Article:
Alice’s Adventures in Wonderland, Royal Ballet

“I told you butter wouldn’t suit the works,” accuses the Mad Hatter. “It was the best butter,” replies the March Hare apologetically, in Lewis Carroll’s original tale. Butter might or might not suit the works onstage in the Royal Ballet’s everything-including-the-kitchen-sink version of Alice in Wonderland. We’ll never know, since Christopher Wheeldon has not used any butter at all, allowing his audience the merest scrape of choreographic margarine. If you like video tricks, dazzling projections, special effects and Uncle-Tom-Cobbleigh-and-all, then this Alice in Wonderland is for you. If, however, you want a dance-drama, well, you’re out of luck.

Early on in Act I, when Alice is with her sisters in the deanery at Christ Church, before she drops down the rabbit-hole, it appears that Wheeldon has been paying attention to what a dance-drama entails: up pop the imperious mother, the hand-shaking older men, the ringleted sisters, and the bobbing, turning, prancing maids of MacMillan’s Mayerling. But immediately after summoning them all, Wheeldon seems to give a shrug, and discards any attempts at story-telling, exchanging that for endless noodling solos for Alice.

A seasoned dramaturg would have told him his choice of story had doomed him to this, since Alice in Wonderland is not, properly speaking, a novel at all, with rounded characters, or anything as eccentric as a plot. Instead it is a picaresque, with a single character moving from scene to scene, each designed merely to answer the question, And then? And then? So poor, perky Lauren Cuthbertson bourées and arabesques without focus between groups of people who have no interest in her, or in each other, at all.

There has been some extensive reworking, it is true, since the ballet was premiered last spring. Some of the changes are helpful: there is certainly more actual dance than in the original. (The piece is a co-production with the National Ballet of Canada, and it appears that additional choreography was inserted when the piece was first mounted there.) The evening is now in three, rather than two, acts: originally, the first act lasted a full 70 minutes, whereas now it is a more child-friendly 45.

But these tinkerings come at a price, the extra interval stretching the evening out to nearly three hours. And the new act break is dramatically uncertain, just finishing in mid-air rather than concluding coherently: Alice is in a pas de trois with the White Rabbit and the Jack of Hearts. She is blindfolded and turns, bewildered, as the curtain comes down. As well she might be. There is no explanation of what the blindfold is for, and when we return to the same point at the start of Act II, it is immediately discarded.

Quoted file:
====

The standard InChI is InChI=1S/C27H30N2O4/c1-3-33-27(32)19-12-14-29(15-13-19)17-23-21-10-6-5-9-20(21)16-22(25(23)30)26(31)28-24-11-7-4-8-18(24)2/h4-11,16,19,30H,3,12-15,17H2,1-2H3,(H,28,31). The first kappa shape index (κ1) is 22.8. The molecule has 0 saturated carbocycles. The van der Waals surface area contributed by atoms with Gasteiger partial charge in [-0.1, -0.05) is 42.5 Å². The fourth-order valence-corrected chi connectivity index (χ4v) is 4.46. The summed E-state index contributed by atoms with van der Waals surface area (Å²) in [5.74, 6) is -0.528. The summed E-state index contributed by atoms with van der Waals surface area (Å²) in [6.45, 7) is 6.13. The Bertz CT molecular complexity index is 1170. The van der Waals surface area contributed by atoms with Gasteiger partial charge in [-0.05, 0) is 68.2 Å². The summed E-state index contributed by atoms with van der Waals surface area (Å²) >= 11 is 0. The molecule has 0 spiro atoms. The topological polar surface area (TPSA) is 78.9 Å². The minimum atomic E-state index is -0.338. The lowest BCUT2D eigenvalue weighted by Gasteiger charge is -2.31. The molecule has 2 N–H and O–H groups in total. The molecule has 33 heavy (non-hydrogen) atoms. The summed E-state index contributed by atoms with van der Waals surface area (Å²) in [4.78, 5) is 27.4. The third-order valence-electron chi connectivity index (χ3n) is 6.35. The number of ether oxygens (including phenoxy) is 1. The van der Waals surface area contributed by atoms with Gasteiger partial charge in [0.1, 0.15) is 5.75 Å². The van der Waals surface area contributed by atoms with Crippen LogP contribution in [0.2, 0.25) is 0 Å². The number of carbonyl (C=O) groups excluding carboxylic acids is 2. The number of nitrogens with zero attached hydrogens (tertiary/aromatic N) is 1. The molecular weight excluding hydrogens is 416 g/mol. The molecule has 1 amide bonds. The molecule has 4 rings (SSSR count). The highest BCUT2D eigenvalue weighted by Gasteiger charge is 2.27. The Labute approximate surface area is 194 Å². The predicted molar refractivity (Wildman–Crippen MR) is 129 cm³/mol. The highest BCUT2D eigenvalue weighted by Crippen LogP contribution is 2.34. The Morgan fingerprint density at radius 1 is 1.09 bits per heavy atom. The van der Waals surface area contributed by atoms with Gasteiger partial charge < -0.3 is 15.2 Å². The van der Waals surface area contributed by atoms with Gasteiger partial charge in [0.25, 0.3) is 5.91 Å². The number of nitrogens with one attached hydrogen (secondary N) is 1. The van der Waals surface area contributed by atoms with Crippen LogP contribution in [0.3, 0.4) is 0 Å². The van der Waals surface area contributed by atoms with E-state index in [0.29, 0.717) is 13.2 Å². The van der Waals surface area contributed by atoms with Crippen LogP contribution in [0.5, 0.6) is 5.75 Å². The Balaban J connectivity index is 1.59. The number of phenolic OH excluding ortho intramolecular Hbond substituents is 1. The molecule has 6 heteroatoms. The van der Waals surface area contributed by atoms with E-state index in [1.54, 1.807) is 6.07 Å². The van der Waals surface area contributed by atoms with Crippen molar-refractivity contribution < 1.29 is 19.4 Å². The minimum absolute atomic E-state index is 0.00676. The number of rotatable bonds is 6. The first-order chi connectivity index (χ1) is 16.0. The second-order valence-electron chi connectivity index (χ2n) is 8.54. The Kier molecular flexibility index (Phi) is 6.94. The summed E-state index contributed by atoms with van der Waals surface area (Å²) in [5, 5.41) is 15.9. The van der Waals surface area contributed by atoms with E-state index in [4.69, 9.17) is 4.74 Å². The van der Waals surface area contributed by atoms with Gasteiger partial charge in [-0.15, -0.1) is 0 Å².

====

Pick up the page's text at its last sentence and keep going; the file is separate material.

Despite the cosmetic surgery, the core of the problem remains: Wheeldon does not appear to know how to use dance to tell a story. Instead, the props, the special effects and the scenery (Bob Crowley’s fine work) tell the story, and dancing is what happens in front and in between these moments.

Joby Talbot’s scoreis not much help in building a shape for the piece, following rather than impelling the action, and intermittently swelling with lushly emotional strings whenever a bit of oomph is called for – is he, in fact, the Sigmund Romberg of the dance world?

It is not unreasonable to hark back to the creator of The Student Prince: a frothy entertainment that pretended to be an opera. Art repays repeated viewings; entertainments give up all they have on a single visit. And reviewing this piece for the second time, I feel like a policeman after an accident: “Move along now, move along, there’s nothing to see here.”

It seems unkind to go on about what a mess this piece is. Everyone concerned really does their utmost to make the work appear coherent – apart from high production values from Crowley and his colleagues, kudos as always to Edward Watson, whose batterie is now really a thing of beauty; to Eric Underwood, who is once more burdened with the “exotic” role (which, by the bye, in 19th-century ballet is almost bearable as a period piece; in a work choreographed in 2011 is an embarrassment) but who performs with dignity nonetheless; to Steven McRae and Ricardo Cervera who team up admirably as the Mad Hatter and the March Hare. But these heroic efforts are rendered null. The piece is slick, smooth, creamy and glossy. It’s also a waste of everyone’s time and talents. Not the best butter at all.

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